ID#1495 made on
EAc2.1 - Renewable energy - 5%
LEED BD+C: New Construction, LEED BD+C: Schools, LEED BD+C: Core and Shell, LEED O+M: Existing Buildings
This is an EAc2 administrative clarification ruling regarding the sale of Renewable Energy Certificates (RECs), valuation of on-site renewable energy generation, and separate ownership of the building...
This is an EAc2 administrative clarification ruling regarding the sale of Renewable Energy Certificates (RECs), valuation of on-site renewable energy generation, and separate ownership of the building and the on-site system.
In a previous ruling (EAc2.1 CIR Ruling 12-23-02), it was determined that the sale of Renewable Energy Certificates (RECs) from an on-site renewable energy system was prohibited if that system received EAc2 points. This ruling is an update and supersedes the previous ruling. This ruling also establishes requirements to be met if the building owner does not also own the on-site renewable energy system. To encourage the greater development of on-site renewable energy systems, the sale of RECs is allowed from an on-site renewable energy system that claims credit under EAc2 if the building owner or energy system owner, either separately or acting together, meet the following conditions: 1. They purchase an equivalent number of RECs equal to 200% of the system's annual rated energy output each year from another source, which must be Green-e eligible. The system's rated output must reflect all system performance characteristics as well as actual local site conditions (e.g., climate, mounting location and angles, etc.). The rationale for the 1-for-2 ratio is that many states have set Renewable Portfolio Standards and in-state renewable energy targets that can be traded in the form of credits. These in-state RECs are typically more expensive to achieve and typically cost a lot more (e.g. $0.05/kWh for New England wind power vs. $0.01/kWh for RECs from West Texas or Dakotas wind). From an environmental and financial perspective these are not the same for a couple of reasons: a. Emissions reduction impacts other than CO2 are less in remote areas than in the congested areas in state where population is concentrated and where RECs are largely purchased. b. Distant renewable energy generation may be stranded by limited T&D capacity. Given that in-state RECs create more benefits than out-of-state RECs for non-CO2 impact but equal for CO2 impact, it was decided to allow in-state to be replaced by out-of-state on a 1 for 2 basis. This allows green building projects to capture the value of RECs created by on-site renewables while resulting in net reduction of CO2. 2. The seller of the on-site RECs must fully follow all established guidelines for the sale of RECs and not claim any of the environmental attributes for the on-site system. Example: An on-site solar system in New Jersey produces 100,000 solar kWh per year. These RECs may be sold provided the building or solar system owner purchases 200,000 kWh of Green-e eligible RECs to offset the sale of the on-site solar RECs. The offset purchase must occur for every year in which the on-site RECs are sold and are in addition to any RECs purchased to meet EAc6. To determine the value of the energy cost savings in EAc2 compliance calculations, the project team may include both of the following components, each of which must be listed separately in the credit documentation: 1) the cost of the energy no longer purchased from the supplier because of the on-site generation; and 2) the actual and/or fair market value of the RECs sold. If an on-site renewable energy system is owned and operated by an entity other then the building owner, the following must also occur to receive credit under EAc2: 1. There must be at least a 10-year contract for the purchase of the energy output by the building owner. 2. There must be clear documentation for accounting purposes whether the purchase includes the RECs or just the energy output. 3. If the purchase does not include the RECs, the building owner or energy system owner, either separately or acting together, must make the 200% offset REC purchase referenced above for at least 10 years. Applicable Internationally.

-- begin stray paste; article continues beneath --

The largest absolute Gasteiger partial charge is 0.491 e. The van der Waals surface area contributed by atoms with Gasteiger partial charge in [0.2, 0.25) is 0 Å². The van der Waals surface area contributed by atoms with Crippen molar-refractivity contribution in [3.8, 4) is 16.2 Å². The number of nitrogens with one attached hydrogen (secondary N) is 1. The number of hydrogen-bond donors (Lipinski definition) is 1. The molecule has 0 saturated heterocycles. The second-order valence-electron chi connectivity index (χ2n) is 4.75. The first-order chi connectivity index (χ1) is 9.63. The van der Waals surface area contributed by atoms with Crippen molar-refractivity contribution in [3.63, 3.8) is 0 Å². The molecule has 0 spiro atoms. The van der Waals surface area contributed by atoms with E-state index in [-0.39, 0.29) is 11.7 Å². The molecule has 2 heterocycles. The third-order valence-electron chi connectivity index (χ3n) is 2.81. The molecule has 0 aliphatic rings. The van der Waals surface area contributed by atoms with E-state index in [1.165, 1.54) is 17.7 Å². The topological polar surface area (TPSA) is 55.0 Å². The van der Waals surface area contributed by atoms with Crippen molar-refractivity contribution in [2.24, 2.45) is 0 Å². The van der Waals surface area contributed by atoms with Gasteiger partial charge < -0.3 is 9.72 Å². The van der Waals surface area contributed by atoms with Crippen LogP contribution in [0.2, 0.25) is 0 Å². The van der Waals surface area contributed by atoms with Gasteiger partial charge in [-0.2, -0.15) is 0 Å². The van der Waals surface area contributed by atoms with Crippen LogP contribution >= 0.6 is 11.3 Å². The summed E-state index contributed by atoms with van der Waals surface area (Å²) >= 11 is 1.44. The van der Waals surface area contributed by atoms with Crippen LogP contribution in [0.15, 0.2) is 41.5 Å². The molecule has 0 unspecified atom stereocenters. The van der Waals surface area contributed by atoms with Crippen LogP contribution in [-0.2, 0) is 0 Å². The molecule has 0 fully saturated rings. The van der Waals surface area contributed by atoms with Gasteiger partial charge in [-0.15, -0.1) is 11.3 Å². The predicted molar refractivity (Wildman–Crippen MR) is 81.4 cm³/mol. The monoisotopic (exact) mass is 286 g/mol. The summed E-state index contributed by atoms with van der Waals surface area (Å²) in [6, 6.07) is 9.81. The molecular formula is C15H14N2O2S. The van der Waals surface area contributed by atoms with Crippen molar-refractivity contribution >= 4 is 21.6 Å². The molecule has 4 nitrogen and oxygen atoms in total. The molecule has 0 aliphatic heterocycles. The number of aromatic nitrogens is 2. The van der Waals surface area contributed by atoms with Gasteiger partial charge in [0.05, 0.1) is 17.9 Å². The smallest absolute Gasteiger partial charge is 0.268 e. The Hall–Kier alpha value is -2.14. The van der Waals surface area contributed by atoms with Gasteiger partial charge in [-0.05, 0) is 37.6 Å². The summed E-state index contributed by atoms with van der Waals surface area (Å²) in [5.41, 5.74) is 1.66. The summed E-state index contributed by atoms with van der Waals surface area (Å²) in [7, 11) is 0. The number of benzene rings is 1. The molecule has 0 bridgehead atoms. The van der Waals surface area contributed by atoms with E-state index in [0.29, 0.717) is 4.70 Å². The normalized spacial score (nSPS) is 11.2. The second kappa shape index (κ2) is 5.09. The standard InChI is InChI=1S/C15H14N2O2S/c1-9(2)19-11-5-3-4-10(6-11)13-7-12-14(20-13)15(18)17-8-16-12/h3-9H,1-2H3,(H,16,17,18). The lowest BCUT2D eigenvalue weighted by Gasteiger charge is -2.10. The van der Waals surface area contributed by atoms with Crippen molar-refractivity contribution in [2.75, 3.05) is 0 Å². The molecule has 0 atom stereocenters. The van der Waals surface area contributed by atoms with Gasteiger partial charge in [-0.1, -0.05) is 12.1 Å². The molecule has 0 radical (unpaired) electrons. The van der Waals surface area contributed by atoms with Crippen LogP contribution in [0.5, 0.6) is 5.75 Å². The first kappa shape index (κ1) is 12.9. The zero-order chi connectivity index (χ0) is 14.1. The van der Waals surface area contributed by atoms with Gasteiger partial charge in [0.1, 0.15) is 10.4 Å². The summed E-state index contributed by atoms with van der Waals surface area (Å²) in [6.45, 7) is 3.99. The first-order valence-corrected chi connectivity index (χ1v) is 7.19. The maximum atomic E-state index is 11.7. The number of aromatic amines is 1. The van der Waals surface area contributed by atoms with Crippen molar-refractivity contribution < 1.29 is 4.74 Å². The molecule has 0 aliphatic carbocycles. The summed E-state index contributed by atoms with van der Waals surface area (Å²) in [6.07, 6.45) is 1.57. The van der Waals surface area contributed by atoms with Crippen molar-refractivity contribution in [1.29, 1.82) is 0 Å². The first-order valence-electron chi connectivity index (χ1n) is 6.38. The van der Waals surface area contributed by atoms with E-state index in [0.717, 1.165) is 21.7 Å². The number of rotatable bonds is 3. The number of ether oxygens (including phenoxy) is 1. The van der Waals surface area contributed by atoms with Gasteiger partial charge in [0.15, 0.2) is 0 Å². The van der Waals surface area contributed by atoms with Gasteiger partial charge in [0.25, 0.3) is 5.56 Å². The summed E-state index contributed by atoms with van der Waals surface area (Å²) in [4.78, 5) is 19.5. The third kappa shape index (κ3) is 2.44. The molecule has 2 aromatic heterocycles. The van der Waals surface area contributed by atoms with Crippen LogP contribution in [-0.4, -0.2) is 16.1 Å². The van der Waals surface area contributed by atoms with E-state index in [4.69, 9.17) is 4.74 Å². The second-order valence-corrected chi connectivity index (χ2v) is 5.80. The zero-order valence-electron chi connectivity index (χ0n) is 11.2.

Related Addenda (Corrections & Interpretations)